South Korea's central bank is widely expected to freeze the key interest rate for the fifth straight month in October amid downside risks from a partial U.S. government shutdown and debt ceiling talks, a poll showed Monday.
All 16 analysts forecast that the Bank of Korea (BOK) will freeze the benchmark seven-day repo rate at 2.5 percent on Thursday, according to the survey by Yonhap Infomax, the financial news arm of Yonhap News Agency.
Analysts said that the BOK is likely to take a wait-and-see stance as Asia's fourth-largest economy faces lingering external uncertainty while the local economy has not yet shown a sustained recovery.
"There is growing external uncertainty such as impacts from the partial U.S. government shutdown and looming deadline over the U.S. debt ceiling," said Lim Noh-joong, an economist at IM Investment & Securities Co. "Korea's growth momentum is not yet strong and inflation pressure is low, which would make the BOK change its policy course."
The U.S. government's shutdown and Congressional deadlock over a deal to raise the U.S. debt limit are stoking some concerns over their negative impacts on the nascent recovery of the world's largest economy.
The Korean government said that the immediate impact of the U.S. government's temporary shutdown is not likely to be significant on the Korean market, but it said it will keep close tabs on any developments as a prolonged impasse could increase market volatility.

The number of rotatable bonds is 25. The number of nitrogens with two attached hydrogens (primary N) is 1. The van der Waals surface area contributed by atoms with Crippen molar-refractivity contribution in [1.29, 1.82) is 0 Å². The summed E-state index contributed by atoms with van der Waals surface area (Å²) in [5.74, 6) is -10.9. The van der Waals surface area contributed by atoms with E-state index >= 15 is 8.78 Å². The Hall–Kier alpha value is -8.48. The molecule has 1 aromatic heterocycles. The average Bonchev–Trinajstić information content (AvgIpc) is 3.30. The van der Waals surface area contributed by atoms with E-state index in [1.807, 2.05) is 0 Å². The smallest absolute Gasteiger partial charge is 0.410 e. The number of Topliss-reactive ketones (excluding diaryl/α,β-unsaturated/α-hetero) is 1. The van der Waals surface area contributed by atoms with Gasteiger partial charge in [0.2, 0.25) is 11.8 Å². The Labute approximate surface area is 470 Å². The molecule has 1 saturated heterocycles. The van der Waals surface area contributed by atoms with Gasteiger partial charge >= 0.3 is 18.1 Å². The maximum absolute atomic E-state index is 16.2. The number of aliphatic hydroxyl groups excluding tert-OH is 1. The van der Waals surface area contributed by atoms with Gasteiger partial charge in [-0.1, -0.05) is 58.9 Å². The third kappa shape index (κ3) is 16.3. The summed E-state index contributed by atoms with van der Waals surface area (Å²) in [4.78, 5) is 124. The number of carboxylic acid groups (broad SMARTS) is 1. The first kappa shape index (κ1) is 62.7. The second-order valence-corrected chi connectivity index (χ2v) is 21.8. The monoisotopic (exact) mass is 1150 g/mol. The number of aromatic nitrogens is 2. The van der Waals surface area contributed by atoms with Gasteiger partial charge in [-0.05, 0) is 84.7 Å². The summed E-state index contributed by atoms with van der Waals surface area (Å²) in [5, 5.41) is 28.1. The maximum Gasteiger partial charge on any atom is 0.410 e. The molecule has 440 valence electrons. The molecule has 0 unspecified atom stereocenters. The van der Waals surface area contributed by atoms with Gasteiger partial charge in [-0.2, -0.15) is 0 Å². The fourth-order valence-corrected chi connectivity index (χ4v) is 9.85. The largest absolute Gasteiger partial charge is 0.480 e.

On the home front, the Korean economy is on a recovery track, but its growth momentum is not seen as sustainable because domestic demand still remains weak, experts say.
On Thursday, the BOK will also unveil its revised growth forecast for 2013 and 2014. The central bank's 2013 and 2014 growth estimates stood at 2.8 percent and 4 percent, respectively.
Korea's inflationary pressure remains subdued as the consumer prices are running below the BOK's 2.5-3.5 percent inflation target band. Korea's consumer inflation grew 0.8 percent in September from a year earlier, the slowest pace in 14 years, due to falls in prices of farm products.
Experts in the poll said that the BOK will likely stand pat on the benchmark rate for a considerable period of time and the bank's next move would be a rate hike.
"The BOK may begin to consider changing its monetary policy direction in the first half of next year when the Federal Reserve ends its bond-buying stimulus program," said Yoon Yeo-sam, a fixed-income analyst at KDB Daewoo Securities Co.
The Fed surprised the market in September by delaying tapering its US$85 billion monthly bond purchases. Fed Chairman Ben Bernanke said in June that the U.S. central bank could start dialing back its bond purchases later this year and possibly end them by mid-2014.